On the other hand, if pending debts exceed the 6,000 euro threshold, we resort to the ordinary. This involves an additional step known as the prior hearing. The purpose of this hearing is to try to reach an agreement between the parties. If an agreement cannot be reached, this hearing will be used to establish the parties’ position and request them to propose the means of evidence they consider appropriate. As a result, this can lead to a lengthening of time and increase the costs of the process.

It´s essential to note that in both procedures, you only need to the involve of an attorney if the owed amount exceeds 2,000 euros.

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Juicio Cambiario (exchange trial)

In Spain, we have what´s known as Juicio Cambiario. This is an exchange trial that specifically deals with amounts documented in bills of exchange, promissory notes, or checks. 

Similar to the previous cases, the debt collection process begins by filing a lawsuit with the Trial Judge at the debtor’s domicile. In these cases, the involvement of an attorney is mandatory regardless of the amount. Once you initiate process, the debtor has 20 working days to pay or oppose payment. If the debtor accepts the payment or remains unresponsive, the court will issue an execution or seizure order. If the debtor opposes the claim, there will be a hearing that follows the same rules of the verbal trial.

Debts outside of Spain

Now that we have examined the options at a national level, it´s crucial to consider whether complaint proceedings exist at the European level. In particular, there are two routes:

European Small claims procedure 

Lets talk about the European Small Claims Procedure. Usually, this procedure is for transnational disputes, when both parties reside in the European Union (except Denmark) and the claim amount does not exceed 5000 euros. 

One of the great advantages of this procedure is that you don´t necessarily need a lawyer to begin the process. To initiate the debt collection process, all you have to do is fill out Form A (available online) and submit it to the competent court. Usually, the court is determined either by the terms of the contract or the debtor’s domicile when there’s no specific clause defining it.

Once the court receives Form A, they have 30 days to respond, and after that, the judge has another 30 days to issue a judgment. Now, depending on the circumstances, the court has a few options moving forward:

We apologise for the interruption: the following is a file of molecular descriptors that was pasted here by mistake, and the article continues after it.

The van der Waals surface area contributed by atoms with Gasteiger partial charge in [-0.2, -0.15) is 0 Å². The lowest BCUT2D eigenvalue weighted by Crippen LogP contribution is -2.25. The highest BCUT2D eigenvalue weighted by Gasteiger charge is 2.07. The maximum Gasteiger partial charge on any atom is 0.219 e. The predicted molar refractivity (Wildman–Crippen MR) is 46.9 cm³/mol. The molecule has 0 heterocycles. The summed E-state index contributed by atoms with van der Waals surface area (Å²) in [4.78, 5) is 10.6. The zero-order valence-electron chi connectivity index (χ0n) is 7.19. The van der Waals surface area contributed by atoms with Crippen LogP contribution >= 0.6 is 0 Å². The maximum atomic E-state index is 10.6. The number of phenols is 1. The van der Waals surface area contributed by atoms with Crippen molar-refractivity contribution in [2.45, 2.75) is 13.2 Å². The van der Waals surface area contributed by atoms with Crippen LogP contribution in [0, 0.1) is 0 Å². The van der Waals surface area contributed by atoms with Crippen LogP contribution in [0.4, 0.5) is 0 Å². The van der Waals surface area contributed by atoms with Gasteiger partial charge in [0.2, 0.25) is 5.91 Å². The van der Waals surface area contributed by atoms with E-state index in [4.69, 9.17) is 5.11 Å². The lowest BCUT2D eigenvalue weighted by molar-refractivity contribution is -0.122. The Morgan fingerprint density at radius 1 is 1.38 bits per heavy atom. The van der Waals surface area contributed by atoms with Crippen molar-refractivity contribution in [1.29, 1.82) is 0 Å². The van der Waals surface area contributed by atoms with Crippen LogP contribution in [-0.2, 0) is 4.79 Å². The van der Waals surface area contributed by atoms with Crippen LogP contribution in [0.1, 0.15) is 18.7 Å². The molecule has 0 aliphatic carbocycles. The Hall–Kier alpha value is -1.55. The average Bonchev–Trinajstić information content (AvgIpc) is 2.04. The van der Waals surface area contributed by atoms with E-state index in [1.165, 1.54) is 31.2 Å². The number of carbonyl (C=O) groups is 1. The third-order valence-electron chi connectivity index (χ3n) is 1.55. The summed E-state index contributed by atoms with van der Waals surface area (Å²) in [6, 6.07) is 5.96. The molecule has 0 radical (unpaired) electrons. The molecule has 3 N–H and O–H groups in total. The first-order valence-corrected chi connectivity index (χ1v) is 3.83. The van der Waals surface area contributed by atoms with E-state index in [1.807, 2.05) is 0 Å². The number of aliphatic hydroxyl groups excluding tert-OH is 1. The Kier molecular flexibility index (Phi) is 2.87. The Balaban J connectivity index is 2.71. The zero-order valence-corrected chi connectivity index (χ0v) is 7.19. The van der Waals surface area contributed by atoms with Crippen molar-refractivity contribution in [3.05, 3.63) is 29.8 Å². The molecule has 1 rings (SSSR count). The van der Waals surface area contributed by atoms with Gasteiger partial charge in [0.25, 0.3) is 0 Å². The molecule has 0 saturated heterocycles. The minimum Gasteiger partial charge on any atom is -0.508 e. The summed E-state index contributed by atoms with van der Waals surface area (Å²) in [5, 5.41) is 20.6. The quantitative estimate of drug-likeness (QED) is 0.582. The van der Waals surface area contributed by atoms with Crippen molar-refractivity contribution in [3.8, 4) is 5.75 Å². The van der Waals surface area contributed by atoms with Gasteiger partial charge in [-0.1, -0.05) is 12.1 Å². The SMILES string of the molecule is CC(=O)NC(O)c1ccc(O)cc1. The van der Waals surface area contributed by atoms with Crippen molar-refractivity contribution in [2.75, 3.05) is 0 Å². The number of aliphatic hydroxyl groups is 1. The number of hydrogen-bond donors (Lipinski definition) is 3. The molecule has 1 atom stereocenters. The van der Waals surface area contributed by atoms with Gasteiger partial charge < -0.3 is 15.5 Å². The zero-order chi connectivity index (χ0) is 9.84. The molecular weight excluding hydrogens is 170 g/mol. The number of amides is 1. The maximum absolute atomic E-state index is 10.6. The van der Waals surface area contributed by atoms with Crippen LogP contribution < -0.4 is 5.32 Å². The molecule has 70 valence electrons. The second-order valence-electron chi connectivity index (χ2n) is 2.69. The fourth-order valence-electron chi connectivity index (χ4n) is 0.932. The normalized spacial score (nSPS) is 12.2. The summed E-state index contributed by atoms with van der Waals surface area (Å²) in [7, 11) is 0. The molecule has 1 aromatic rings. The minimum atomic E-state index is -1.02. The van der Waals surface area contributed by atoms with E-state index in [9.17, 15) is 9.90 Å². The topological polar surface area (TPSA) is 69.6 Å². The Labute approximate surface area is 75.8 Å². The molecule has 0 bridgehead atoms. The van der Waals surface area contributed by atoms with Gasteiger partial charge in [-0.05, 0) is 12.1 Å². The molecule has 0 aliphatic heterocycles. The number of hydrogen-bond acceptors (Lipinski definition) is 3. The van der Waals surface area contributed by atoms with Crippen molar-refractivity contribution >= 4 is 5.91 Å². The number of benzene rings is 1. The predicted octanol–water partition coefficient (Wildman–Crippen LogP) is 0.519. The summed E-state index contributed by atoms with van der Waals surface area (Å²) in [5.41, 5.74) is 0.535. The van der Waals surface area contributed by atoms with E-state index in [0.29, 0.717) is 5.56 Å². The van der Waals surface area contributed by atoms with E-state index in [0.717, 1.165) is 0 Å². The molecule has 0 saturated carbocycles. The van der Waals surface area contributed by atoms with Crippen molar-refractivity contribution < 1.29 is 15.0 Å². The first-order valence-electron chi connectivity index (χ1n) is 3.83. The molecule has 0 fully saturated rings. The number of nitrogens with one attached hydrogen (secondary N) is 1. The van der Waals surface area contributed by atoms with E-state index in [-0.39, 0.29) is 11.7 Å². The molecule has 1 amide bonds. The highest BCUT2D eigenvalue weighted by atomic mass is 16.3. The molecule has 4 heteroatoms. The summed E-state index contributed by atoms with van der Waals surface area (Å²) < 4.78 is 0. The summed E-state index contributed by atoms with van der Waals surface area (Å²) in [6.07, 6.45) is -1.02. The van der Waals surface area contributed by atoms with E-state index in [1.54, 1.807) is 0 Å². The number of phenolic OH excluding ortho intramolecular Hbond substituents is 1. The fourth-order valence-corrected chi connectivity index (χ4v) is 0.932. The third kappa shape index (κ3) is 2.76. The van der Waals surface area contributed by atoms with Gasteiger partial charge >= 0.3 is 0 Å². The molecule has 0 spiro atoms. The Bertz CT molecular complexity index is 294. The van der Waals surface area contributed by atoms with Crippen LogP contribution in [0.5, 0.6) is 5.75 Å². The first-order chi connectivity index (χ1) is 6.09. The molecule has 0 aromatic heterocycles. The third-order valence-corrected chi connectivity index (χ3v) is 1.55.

• They can issue a judgment, ruling in favor or against you
  • If they need more information to issue a decision, they may request additional information, in which case both parties will need to fill out Form B.
  • They may arrange an oral hearing, giving an opportunity for all involved parties to present their side of the story.

European Order Payment 

The European Order Payment is a useful procedure for cross-border disputes. All EU countries can use this procedure, with the exception of Denmark. This procedure is governed by Regulation 1896/2006. 

To begin the process you will need to fill out Form A, found in Annex I of the EEW regulation. Keep in mind, this route can only be used if no previous procedure has been initiated for the amount owed. In such cases, the European Order Payment becomes ineffective.

Similar to the small claims procedure, the competent court for this process will be determined by the contractual agreement or the debtor’s domicile in its absence. Once the form is submitted to the court, it is forwarded to the debtor, who will have another 30 days to respond.

Here´s what can happen based on the debtor´s response:

  • The court may consider or reject the claims of the creditor.
  • If the debtor rejects the estimation, the process stops and the matter is referred to national procedures. 
  • If the debtor does not respond in the specified timeframe, the debt obtains an execution order which becomes final and can be executed by any country of the European Union.

Can Lexidy help me with debt collection?

There are many ways routes you can take when collecting debts both within in Spain and outside of it. Consulting with a qualified lawyer is vital when dealing with debt collection. 

At Lexidy, our team of expert laywers are here to help you navigate complex legal matters and choose the best course of action. From national proceedings to European options, our lawyers can ensure you achieve efficient and effective debt recovery while maintaining positive business relationships. Fill out the form below to get in touch with one of our lawyers today.